Small Victory

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SMALL VICTORY….Last week Citigroup dropped its opposition to “cramdown” legislation that would allow bankruptcy judges to rewrite mortgage terms for distressed homeowners. Robert Reich thinks they probably did this because they knew they’d need some additional bailout money in the near future:

In other words, the Wall Street bailout has had exactly the same effect for Congress that the proposed bankruptcy provision would have for homeowners — it has increased its bargaining power over those who ordinarily pull the strings. The massive tax-payer financed bailout of Wall Street…seems to be weakening the Street’s ability to veto financial legislation it doesn’t like. I’m not sure whether this is something we should be celebrating as a small victory for democracy, or condemning as an extortionate price for reducing Wall Street’s grip.

I think “small victory” is probably the right way to look at it, with an emphasis on “small.” Sure, the price was high, but after all, nationalizing Citi and other big banks would be pretty expensive too. (Sweden’s bank nationalization in the early 90s probably resulted in direct costs of around 2% of GDP, equivalent to about $300 billion for the U.S.) Now let’s see if we can sqeeze a few somewhat larger victories out of all this.

THE BIG PICTURE

You expect the big picture, and it's our job at Mother Jones to give it to you. And right now, so many of the troubles we face are the making not of a virus, but of the quest for profit, political or economic (and not just from the man in the White House who could have offered leadership and comfort but instead gave us bleach).

In "News Is Just Like Waste Management," we unpack what the coronavirus crisis has meant for journalism, including Mother Jones’, and how we can rise to the challenge. If you're able to, this is a critical moment to support our nonprofit journalism with a donation: We've scoured our budget and made the cuts we can without impairing our mission, and we hope to raise $400,000 from our community of online readers to help keep our big reporting projects going because this extraordinary pandemic-plus-election year is no time to pull back.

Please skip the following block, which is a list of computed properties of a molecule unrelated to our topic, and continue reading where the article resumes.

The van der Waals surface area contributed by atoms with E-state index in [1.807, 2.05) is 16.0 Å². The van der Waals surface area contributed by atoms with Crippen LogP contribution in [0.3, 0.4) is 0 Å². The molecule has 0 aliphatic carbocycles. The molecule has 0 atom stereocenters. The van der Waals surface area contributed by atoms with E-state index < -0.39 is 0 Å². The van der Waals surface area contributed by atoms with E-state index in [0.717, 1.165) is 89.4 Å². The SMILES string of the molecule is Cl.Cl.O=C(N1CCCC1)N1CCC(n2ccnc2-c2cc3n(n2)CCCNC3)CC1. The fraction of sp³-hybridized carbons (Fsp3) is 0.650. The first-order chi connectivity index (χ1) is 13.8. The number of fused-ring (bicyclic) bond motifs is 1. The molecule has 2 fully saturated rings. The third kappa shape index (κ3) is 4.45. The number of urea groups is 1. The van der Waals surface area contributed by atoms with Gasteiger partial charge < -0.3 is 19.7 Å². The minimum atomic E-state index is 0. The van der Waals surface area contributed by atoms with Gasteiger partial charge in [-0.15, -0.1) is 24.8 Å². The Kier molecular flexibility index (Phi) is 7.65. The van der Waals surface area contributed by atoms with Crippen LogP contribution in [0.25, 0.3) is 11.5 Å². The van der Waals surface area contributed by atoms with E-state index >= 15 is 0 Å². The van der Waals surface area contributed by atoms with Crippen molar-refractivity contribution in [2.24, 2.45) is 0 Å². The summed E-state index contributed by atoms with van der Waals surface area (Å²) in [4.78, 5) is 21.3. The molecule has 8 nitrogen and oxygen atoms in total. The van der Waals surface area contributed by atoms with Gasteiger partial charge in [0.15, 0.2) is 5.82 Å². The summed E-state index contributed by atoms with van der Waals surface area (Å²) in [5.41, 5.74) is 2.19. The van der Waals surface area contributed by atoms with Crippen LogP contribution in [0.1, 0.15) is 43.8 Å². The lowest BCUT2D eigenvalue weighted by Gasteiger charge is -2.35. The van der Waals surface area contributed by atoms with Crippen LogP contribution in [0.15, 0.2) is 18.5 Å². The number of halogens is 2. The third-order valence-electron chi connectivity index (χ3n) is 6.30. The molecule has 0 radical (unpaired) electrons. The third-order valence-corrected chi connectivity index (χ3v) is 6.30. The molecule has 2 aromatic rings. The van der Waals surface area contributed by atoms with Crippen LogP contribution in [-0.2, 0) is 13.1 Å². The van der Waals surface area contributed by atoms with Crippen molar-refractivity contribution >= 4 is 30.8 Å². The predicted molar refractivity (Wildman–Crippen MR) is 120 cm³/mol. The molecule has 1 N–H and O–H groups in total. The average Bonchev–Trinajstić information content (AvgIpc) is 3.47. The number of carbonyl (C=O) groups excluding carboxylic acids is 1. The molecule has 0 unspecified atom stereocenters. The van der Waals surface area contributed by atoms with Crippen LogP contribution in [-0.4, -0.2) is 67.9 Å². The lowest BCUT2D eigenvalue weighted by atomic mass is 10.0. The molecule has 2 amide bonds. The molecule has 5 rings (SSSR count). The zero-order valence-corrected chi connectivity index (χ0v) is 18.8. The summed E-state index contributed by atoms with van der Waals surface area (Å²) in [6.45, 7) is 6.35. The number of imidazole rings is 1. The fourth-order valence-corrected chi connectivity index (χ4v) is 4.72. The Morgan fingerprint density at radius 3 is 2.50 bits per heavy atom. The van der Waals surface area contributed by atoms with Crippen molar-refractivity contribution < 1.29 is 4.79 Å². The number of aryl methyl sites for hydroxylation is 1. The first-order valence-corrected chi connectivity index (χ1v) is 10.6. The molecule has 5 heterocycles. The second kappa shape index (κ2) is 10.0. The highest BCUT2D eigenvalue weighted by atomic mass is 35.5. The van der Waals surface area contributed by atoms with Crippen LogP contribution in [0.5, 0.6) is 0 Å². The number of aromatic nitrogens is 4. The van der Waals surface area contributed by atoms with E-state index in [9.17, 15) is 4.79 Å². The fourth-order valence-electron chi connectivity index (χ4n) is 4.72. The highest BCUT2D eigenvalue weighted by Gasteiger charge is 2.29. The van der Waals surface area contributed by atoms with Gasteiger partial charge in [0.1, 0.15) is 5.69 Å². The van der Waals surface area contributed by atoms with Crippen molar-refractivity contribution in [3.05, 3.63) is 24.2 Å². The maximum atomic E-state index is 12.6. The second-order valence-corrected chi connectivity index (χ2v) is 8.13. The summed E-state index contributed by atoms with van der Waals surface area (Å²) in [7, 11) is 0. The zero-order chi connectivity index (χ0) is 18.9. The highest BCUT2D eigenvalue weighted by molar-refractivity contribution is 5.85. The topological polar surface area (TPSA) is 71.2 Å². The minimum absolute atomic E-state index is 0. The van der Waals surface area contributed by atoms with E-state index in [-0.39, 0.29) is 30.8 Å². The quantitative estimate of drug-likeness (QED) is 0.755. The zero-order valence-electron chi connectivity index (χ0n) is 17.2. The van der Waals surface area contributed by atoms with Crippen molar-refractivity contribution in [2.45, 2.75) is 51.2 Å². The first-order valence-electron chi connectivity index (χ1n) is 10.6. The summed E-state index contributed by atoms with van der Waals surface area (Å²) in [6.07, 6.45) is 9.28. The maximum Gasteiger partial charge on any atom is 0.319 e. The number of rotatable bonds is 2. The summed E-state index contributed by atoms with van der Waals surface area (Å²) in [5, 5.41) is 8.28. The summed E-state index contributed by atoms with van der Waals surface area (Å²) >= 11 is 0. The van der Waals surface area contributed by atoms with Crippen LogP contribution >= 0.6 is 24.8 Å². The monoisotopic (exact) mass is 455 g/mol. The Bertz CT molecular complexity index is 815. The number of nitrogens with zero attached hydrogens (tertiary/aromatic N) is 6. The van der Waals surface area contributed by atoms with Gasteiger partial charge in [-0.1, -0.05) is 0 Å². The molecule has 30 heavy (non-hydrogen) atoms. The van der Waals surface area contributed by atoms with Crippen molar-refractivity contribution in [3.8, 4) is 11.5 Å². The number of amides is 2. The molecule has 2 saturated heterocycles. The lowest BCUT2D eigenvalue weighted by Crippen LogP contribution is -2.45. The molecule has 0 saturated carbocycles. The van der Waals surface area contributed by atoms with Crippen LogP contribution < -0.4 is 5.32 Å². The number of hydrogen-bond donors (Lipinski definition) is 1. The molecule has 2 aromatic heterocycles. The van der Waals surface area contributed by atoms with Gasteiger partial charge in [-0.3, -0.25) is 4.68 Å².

THE BIG PICTURE

You expect the big picture, and it's our job at Mother Jones to give it to you. And right now, so many of the troubles we face are the making not of a virus, but of the quest for profit, political or economic (and not just from the man in the White House who could have offered leadership and comfort but instead gave us bleach).

In "News Is Just Like Waste Management," we unpack what the coronavirus crisis has meant for journalism, including Mother Jones’, and how we can rise to the challenge. If you're able to, this is a critical moment to support our nonprofit journalism with a donation: We've scoured our budget and made the cuts we can without impairing our mission, and we hope to raise $400,000 from our community of online readers to help keep our big reporting projects going because this extraordinary pandemic-plus-election year is no time to pull back.

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